Denmark’s government plans to stop banks using their real estate units to channel business straight onto their balance sheets.
Instead, the government of Prime Minister Helle Thorning-Schmidt will require that realtors let clients find their own financing, according to a draft proposal published on the parliament’s website. Real estate brokers will also only be allowed to show a property’s selling price, and not the monthly mortgage payment, according to the draft.
The proposal, if approved by lawmakers, threatens to weaken the dominance of Denmark’s biggest banks Danske Bank A/S, Nykredit Realkredit A/S and the Danish unit of Nordea Bank AB. All three have their own real estate brokerages, which have so far pushed clients straight onto mortgages provided by their parent banks.
“The law will force competition into being on the selling price of a property rather than on who’s able to squeeze monthly costs the most,” Benny Engelbrecht, parliament’s business committee speaker for the ruling Social Democrats, said in a telephone interview. It will also “protect consumers and force them to get a clear view of their personal finances before buying.”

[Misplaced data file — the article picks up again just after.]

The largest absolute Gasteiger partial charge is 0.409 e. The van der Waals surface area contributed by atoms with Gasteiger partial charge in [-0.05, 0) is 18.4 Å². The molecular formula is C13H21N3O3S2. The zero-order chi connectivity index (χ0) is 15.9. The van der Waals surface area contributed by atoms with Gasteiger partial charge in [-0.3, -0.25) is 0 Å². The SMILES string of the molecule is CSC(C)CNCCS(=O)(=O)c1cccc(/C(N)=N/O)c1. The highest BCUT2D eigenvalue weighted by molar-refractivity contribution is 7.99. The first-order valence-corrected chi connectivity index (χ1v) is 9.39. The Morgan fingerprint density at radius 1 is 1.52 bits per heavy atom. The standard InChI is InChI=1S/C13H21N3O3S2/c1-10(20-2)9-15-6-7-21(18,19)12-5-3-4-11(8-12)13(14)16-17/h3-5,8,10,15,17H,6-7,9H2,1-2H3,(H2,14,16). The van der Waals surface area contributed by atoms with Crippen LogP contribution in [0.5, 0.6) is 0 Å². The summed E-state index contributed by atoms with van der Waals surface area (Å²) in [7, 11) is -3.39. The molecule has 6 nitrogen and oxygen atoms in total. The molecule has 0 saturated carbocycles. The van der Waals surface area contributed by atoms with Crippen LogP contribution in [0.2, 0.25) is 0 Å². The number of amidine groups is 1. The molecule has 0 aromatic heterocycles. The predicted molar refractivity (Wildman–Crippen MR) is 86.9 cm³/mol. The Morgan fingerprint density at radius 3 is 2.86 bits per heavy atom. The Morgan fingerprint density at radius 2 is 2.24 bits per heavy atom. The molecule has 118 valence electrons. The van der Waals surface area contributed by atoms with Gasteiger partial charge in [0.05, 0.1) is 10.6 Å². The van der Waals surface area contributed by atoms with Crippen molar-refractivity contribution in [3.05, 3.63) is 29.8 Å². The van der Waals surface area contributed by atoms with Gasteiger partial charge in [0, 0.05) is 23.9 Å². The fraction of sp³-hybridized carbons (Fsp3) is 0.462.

Business Minister Henrik Sass Larsen, who had been due to present the bill today, will now show it to lawmakers on March 18, according to the parliament’s website. New legislation must pass three votes in the chamber before being enacted.
“It’s not going to hurt our business as we don’t expect it to prevent our real estate agents from just advising clients to call us,” Flemming Vesterbrandt, a director at Nykredit’s retail client unit, said in a phone interview. “The law will step up awareness of the role banks play in property trading.”
Denmark emerged as Scandinavia’s weakest economy after the nation’s housing boom turned to bust in 2008, sending property prices plunging about 20 percent through last year. The $340 billion economy contracted 0.5 percent in the fourth quarter from the third as consumers cut spending and businesses invested less.
The government’s proposal comes as Denmark’s $550 billion mortgage market, the world’s biggest per capita, struggles to adjust to flagging loan and refinancing demand as well as stricter regulatory requirements.
Loan demand in Denmark, where households carry the world’s biggest debt loads, slowed last month. Danish consumers owe their creditors 321 percent of disposable incomes, a level that the Paris-based Organization for Economic Cooperation and Development said in November demands a policy response. Denmark’s government and central bank counter that consumer debt is offset by home equity and pension savings, leaving households with net assets.
Still, demand for credit is receding, according to figures provided by the Association of Danish Mortgage Banks. Lenders made 5,000 fewer loan offers in February than the monthly average last year, the Copenhagen-based industry group said yesterday.